Well, after we have thrown away our toothpick, we are called outside to police around the barracks. Our duty is to pick up all “snipes,” math [sic] sticks, papers, or any kind of trash, carry them to the trash can. After that, we are allowed the rest of our spare time cleaning our rifles and performing our toilet, etc., until 8:15 a.m. Next is drill call. We “fall in” in front of the barracks for drill; sometimes it is artillery drill, infantry drill or physical exercises. We execute our drill, whatever it may be. Infantry drill lasts an hour and thirty minutes. We have recess of fifteen minutes between all drills when we are not on guard or fatigue. Our days work is done at 11:30 a.m.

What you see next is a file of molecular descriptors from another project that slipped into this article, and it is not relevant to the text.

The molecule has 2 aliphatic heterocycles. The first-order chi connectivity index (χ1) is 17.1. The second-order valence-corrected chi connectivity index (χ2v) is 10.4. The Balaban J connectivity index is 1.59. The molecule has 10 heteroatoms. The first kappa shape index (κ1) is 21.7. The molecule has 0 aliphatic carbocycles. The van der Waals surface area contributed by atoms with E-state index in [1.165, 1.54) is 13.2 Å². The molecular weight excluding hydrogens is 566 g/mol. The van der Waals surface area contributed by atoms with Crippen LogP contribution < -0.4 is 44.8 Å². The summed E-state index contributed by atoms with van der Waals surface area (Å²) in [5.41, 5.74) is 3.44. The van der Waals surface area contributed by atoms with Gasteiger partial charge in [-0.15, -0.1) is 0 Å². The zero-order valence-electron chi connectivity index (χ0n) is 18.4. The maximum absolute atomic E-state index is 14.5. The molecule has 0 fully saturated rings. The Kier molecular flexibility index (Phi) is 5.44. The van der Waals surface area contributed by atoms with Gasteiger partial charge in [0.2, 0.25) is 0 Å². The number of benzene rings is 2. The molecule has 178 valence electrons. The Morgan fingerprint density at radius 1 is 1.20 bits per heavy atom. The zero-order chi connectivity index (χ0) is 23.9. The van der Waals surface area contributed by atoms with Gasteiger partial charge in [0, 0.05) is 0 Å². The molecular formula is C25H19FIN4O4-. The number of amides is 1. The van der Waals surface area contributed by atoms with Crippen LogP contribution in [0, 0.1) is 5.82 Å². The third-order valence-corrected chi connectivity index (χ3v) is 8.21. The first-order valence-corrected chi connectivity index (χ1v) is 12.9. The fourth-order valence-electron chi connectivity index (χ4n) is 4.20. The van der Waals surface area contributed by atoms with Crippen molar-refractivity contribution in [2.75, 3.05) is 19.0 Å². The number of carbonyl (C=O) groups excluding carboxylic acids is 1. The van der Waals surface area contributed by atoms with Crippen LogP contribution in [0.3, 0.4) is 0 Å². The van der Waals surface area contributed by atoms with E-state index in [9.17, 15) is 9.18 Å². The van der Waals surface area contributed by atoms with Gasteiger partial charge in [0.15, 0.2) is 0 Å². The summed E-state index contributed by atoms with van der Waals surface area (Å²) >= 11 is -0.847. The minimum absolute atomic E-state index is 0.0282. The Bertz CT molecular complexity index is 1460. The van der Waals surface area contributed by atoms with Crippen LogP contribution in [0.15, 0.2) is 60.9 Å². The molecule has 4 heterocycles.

The fatigue detail and the guard detail is excused from all drills. The fatigue drill is the means they have to keep the grounds in good condition and carry on the other work. They do all kinds of manual labor such as hauling coal, shoveling sand, digging ditches, pushing a lawn mower or any kind of work there is to be done. They go to work at 7:40 a.m., work until recall at 11:30, then resume their work at 1 p.m. and are done at 4 p.m. Every soldier also gets his share of guard detail. No one is slighted. Guard mount is at 11:30 a.m. We all have to stand inspection before going on guard. The adjutant gives us the “once over,” then we march down to the guard house where we are assigned to our posts. There are three sentinels or guards at each post. No. 1 goes on post at 12 noon; he is relieved by No. 2 at 2 p.m. No. 2 is relieved by No. 3 at 4:p.m., then No. 1 relieves No. 3 at 6 p.m., etc., until they are relieved by the new guard, the next day at 12 noon. When a sentinel comes off guard who has been appointed orderly, he has the privilege of a forty-eight-hour pass. All soldiers stand retreat which we have at 5:30 p.m. We all line up for roll call then; we stand at attention at attention while the flag is lowered and the band plays “The Star Spangled Banner.” The flag is raised in the morning at reveille and lowered at retreat.